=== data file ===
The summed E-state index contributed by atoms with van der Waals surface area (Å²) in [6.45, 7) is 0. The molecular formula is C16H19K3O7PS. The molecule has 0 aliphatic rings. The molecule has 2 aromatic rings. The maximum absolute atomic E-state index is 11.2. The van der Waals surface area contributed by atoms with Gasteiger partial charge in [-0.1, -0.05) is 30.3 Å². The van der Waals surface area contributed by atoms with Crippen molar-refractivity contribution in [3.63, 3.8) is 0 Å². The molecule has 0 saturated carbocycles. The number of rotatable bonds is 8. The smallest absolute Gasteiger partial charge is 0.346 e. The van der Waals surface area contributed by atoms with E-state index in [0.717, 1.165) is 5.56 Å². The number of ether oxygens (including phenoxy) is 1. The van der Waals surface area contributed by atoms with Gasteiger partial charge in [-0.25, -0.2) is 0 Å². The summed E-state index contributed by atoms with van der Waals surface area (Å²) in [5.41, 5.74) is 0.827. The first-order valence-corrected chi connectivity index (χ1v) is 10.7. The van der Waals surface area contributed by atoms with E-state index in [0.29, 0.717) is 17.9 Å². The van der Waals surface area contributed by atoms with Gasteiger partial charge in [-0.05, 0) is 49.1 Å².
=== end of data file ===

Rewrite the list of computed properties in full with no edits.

The summed E-state index contributed by atoms with van der Waals surface area (Å²) in [6.45, 7) is 0. The molecular formula is C16H19K3O7PS. The molecule has 0 aliphatic rings. The molecule has 2 aromatic rings. The maximum absolute atomic E-state index is 11.2. The van der Waals surface area contributed by atoms with Gasteiger partial charge in [-0.1, -0.05) is 30.3 Å². The van der Waals surface area contributed by atoms with Crippen molar-refractivity contribution in [3.63, 3.8) is 0 Å². The molecule has 0 saturated carbocycles. The number of rotatable bonds is 8. The smallest absolute Gasteiger partial charge is 0.346 e. The van der Waals surface area contributed by atoms with E-state index in [0.717, 1.165) is 5.56 Å². The number of ether oxygens (including phenoxy) is 1. The van der Waals surface area contributed by atoms with Gasteiger partial charge in [-0.25, -0.2) is 0 Å². The summed E-state index contributed by atoms with van der Waals surface area (Å²) in [5.41, 5.74) is 0.827. The first-order valence-corrected chi connectivity index (χ1v) is 10.7. The van der Waals surface area contributed by atoms with E-state index in [0.29, 0.717) is 17.9 Å². The van der Waals surface area contributed by atoms with Gasteiger partial charge in [-0.05, 0) is 49.1 Å².